Ritchie Blackmore

Back in Black

Eclipsed Rock Magazine - February 2018

You've said that you like Heino and German Schlager music. Was it just a joke or did you really mean that?

Ritchie: I didn't become a musician to give interviews all the time. I know that it's part of the business, but I'm not so much into that side of the business than many others. Many other people are going public to promote their new product or their upcoming tour. Sometimes I'm also very bored of the questions in interviews, so I'm trying to say certain things to confuse people and make it more enjoyable for myself.

So that quote about you loving Schlager music was such a thing?

Ritchie: Do I really have to answer that? Okay, with Blackmore's Night we've been in many German TV shows of that sort. We even did that with Deep Purple back in the day, where we played in TV shows with Schlager musicians. These musicians are often very clever and nice people and very successful with what they're doing. And when somebody like Heino can be successful for so many years, he must be doing something right. Musically his music is not my taste, even if I really love many pop songs. I really like Mike Oldfield, whether he's doing pop, folk or more experimental music. And ABBA are probably the biggest pop band ever after the Beatles.

Did you already love pop music as an angry young man?

Ritchie: When I started to make music in the 60ies, Beat music was very popular. Tommy Steele, a british rock n roller was my first idol. But then The Beatles became more popular, and other bands like Procul Harum really inspired me. The Yardbirds with Jeff Beck were a big thing at the time for guitar players, but when Jimi Hendrix came along, everybody was like: "Wow, who's that?"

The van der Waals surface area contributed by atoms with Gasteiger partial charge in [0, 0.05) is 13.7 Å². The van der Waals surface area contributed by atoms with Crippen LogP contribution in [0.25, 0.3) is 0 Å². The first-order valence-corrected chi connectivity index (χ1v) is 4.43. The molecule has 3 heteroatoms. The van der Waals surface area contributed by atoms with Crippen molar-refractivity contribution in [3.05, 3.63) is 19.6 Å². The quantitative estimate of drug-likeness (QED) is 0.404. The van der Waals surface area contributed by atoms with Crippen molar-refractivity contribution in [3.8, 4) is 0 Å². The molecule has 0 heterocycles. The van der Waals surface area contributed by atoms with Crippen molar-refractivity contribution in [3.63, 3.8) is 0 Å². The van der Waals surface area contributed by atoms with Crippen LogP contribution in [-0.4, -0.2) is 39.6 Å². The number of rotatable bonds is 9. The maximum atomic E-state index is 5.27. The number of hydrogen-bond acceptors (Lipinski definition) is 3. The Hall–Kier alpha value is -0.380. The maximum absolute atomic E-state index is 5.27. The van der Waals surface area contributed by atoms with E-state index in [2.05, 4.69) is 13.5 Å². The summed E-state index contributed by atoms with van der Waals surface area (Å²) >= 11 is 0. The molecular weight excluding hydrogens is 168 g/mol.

With other words: What happened in the 60ies between London and Hamburg inspired you a lot...

Ritchie: I wasn't a very successful musician back then, but I was in The Outlaws and Screaming Lord Sutch and that taught me a lot for what was to come. With Screaming Lord Sutch I've learned that you have to put on a good show. Just standing in the corner and being introverted wasn't enough. Jimi Hendrix wasn't the best guitar player in a technical sense, but he could entertain people by destroying his guitar or setting fire to it. We all had deep respect for Jeff Beck, but watching Jimi Hendrix was an experience that you would never forget.

Being a showman played a big role in your stage presence in the 70ies, up until the late 80ies. And now you're touring around with Rainbow for the last 3 years again, but you seem to be very introverted on stage.

Ritchie: Would Hendrix, being over 70 years old, still destroy his guitar on stage?

You once said: "I can play anybody else's ass off!". Was that just a thing you said to get attention or did you mean that in a serious way?

Ritchie: I know what I can do, but also what I can't do. For example, I'm very bad in remembering songs. And with that I don't just mean songs of other people - also my own songs. When I started to became involved again with rock music three years ago, I had to relisten to almost all of the old songs. I had forgotten most of it, except for a few songs that we had played in Blackmore's Night over the years. But that quote of myself was definitely a provocation.